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Collision Avoidance Systems, Layered ADAS Technology, and Collision Repair Needs

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Due to the expected decrease in accidents, fully autonomous trucks often bring feelings of uncertainty to virtually anyone involved in the collision repair industry. However, as was discussed during the 3rd installment of the HD Repair Forum’s webinar series; there is a silver lining.

It’s true, collision avoidance systems aren’t new technology. The industry was exposed to early forms of these systems years ago with the implementation of anti-lock brake systems (ABS). However, truck manufacturers continue incorporating additional ADAS features into their vehicles at an accelerated rate. Understanding the technology and repairability of these technical features is extremely important for repairers to gain a foothold of, because accidents are still going to happen and your credibility and liability are on the line. 

A company heavily involved in vehicle technology and of increasing importance to the heavy-duty collision repair industry is component manufacturer, Bendix Commercial Vehicle Systems. Recently, administrators at the HD Repair Forum brought representative Jim Barber of Bendix, forward to speak directly with collision repairers in an one hour segment titled, “Evolve Your Business to Keep Up with ADAS Equipped Vehicles.” The newest OEM technical additions, the importance of proper repair and operation of the technological additions before returning affected vehicles to customers, as well as technological terms such as YAW, LAS, and SAS were just a few topics of importance that were discussed.

Although full autonomy seems to be the end goal of vehicle technology developments, it is not here yet and will not be incorporated exactly as some may perceive. Barber laid out clearly to those in attendance that the industry’s projected path in implementing all five levels of vehicle autonomy will take some time, “Today, we’re currently into level 1 systems and we’re crossing into Level 2 systems…The Level 5 systems (where a driverless vehicle will be implemented) probably won’t be a reality until the 2040, 2050 time frame.”  In fact, using the aviation industry as an example, he furthered this statement by adding, “We’ve had fly-by-wire aircraft for almost 30 years, where an aircraft can take off and land by itself… but yet the federal government still requires a pilot and a co-pilot.”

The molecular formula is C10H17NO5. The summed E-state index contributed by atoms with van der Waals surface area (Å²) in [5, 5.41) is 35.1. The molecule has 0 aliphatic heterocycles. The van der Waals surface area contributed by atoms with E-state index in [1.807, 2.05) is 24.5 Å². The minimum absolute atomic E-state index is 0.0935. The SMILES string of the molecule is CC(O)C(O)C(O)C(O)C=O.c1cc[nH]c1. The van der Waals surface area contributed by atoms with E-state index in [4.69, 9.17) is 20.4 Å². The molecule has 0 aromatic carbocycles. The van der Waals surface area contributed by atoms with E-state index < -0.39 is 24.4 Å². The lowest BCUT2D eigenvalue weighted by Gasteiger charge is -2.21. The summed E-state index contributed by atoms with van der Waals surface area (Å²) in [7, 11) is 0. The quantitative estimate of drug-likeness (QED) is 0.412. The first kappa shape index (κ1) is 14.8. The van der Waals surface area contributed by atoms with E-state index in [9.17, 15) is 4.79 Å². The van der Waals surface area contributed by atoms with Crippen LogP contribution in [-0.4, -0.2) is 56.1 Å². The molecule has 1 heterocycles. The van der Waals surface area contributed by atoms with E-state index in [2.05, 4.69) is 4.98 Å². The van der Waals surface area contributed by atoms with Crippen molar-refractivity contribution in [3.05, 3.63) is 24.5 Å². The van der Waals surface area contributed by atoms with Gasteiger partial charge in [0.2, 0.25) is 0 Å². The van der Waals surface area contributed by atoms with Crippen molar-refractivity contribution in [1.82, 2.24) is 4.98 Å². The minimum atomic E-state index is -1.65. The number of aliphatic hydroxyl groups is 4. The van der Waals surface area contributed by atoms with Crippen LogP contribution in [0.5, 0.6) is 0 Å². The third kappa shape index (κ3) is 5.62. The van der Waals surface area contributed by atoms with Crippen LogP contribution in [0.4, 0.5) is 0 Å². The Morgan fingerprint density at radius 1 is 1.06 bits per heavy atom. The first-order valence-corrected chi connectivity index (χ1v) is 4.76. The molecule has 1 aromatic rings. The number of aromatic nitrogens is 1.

Still, the industry trend is to continue adding more sensors, gathering more information to achieve better performance, with driver lives and safety at the forefront. Thus, this educational episode was spent ensuring attendees understood the importance of getting acclimated with the latest additions in heavy- and medium-duty vehicle advance driver assistance systems) technology and that repair needs and processes are changing.

ADAS technology can be viewed as “building-block” technology, in which the newest ADAS technology is layered upon the pre-existing technology, or the ABS systems in this case. In other words, the ABS system serves as the foundation in which additional advanced driver assistance systems (ADAS) are built upon. An animated diagram provided during the webinar helped participants grasp the layering effect. 

Understanding the building blocks of ADAS is an important message, because it will help diagnose and repair vehicles when it enters the shop, especially when the vehicle involved has Bendix Wingman and Fusion technology. Barber further clarified that each layer of added technology provides another message for the ECU to read, thus an action to deliver.  

Essentially, the technology depends upon each other; ground-breaking comprehension in that each feature must be observed for complete functionality post-collision. The culmination of Wingman and Fusion components and technology brings the ABS, ECU (electronic controls unit), Radar and Camera together. “The camera may see something, but the radar does not, and it tells the system, no don’t worry about it, and vice versa…The system goes active when the two components agree.”

An underlying message for this webinar and even expressed as a question asked by a participant is, does a safe and proper repair begin with scanning the vehicle? Barber confirmed that every shop should have a document outlining the condition of that truck when it arrived at the shop, and more importantly the condition it was in upon delivery. The ACom Pro Diagnostics tooling and software referenced in the webinar is one such method to achieving that goal. It provides documented proof of active engine fault codes, battery voltage, and even provides technicians with needed information, such as the proper steps to recalibrate sensors. This is the documentation and proof that you need to show the fleet owner, insurance company or vehicle owner that you performed a safe and proper repair. It could mean the difference between a comeback, subsequent accident, fatality, or lawsuit. 

Additional important messages were shared during this month’s webinar and included pre-scans and post-scans, steering angle sensor recalibration needs, proper replacement of cameras on windshields, which is OEM specific, and more. 

For a complete review of the information shared in this webinar, sponsors of the HD Repair Forum Webinar Series have made this information available to the industry on demand. Simply register to watch this episode or previous episodes by following this link.